Home > Local Church News > These Christian girls in Chinchilla are quietly subverting social norms … find out how
Members of the Girls of Grace Bible study group, which meets at the Chinchilla Uniting Church. Photo: Tanya Errey

These Christian girls in Chinchilla are quietly subverting social norms … find out how

For the last nine years a group of 20 or so high-school-aged girls have come together once a week in the small town of Chinchilla on the Darling Downs to do something counter-cultural—take part in a Bible study. Dianne Jensen reports.

Girls of Grace is a Chinchilla Uniting Church initiative pioneered by Pastor Tanya Errey. The small group who first met in her home has expanded over the years to include an ecumenical leadership team of six women ministering to teenagers from across 11 denominations in the local area.

“Within some school environments, living as a Christian teen can be challenging,” says Tanya. “The common thread tying the girls together is that this is not a youth group—Girls of Grace is designed and run as a Bible study. It provides an environment to come together to be nourished, supported and encouraged in their faith.”

Every Monday afternoon during school term the girls gather at the Uniting Church for a program which begins with afternoon tea and leads into Bible study and discussion. Tanya says that the girls-only format provides a safe place to talk about relationships and self-esteem, and to tackle difficult topics such as self-harm, sexual abuse, and the sexualisation of girls.

“It gives them an opportunity to talk about the harder sides of life that they are going to meet sooner or later,” she says. “Kids are being taught sexualised behaviours when they are in primary school. We can show them that they are so much more than that—God’s got great treasures buried in you! You can be a strong, vibrant, great young woman, no matter how you are called in life.”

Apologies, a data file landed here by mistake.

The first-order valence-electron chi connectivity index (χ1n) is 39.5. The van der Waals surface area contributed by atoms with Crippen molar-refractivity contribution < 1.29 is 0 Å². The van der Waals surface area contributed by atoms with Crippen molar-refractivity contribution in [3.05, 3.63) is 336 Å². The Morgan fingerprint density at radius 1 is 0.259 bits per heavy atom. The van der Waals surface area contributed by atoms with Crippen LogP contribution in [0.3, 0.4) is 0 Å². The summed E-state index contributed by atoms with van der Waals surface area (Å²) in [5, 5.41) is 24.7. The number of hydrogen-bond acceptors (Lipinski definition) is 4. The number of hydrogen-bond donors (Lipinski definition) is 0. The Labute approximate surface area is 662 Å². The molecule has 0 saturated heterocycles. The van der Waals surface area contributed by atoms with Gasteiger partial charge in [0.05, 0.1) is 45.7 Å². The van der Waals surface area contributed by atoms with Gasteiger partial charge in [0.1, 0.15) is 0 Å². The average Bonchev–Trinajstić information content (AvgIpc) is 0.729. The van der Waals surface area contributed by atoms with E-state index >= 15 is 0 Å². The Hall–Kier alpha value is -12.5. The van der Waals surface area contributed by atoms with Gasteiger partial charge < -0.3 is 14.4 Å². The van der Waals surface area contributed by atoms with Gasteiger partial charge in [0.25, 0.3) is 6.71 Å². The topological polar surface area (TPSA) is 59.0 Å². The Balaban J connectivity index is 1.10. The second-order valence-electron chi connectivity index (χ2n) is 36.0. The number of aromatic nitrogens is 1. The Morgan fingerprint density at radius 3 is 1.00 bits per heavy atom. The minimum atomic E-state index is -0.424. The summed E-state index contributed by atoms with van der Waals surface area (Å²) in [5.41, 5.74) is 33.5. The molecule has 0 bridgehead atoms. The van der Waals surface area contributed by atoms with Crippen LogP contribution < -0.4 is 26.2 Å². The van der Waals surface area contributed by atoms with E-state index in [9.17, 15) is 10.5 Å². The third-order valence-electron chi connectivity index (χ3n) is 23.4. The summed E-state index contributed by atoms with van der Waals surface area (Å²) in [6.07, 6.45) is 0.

Tanya credits the ongoing success of the group to ecumenical support, leadership commitment and good preparation.

“We have two leaders per group from different denominations. These are young women, all under 30, most with young families. Their commitment is phenomenal.”
Lana, 17, finds that the girls are a lot more accepting than others in her peer group.

“The group differs probably because of the environment and there is a lot more bonding that goes on as we are all friends, no matter what age or school or church we go to.”
Brooke, 14, adds: “What I like about Girls of Grace is that we can all have fun and joke around with each other (including the leaders), but when we have discussions we support each other and there is no judgement.”

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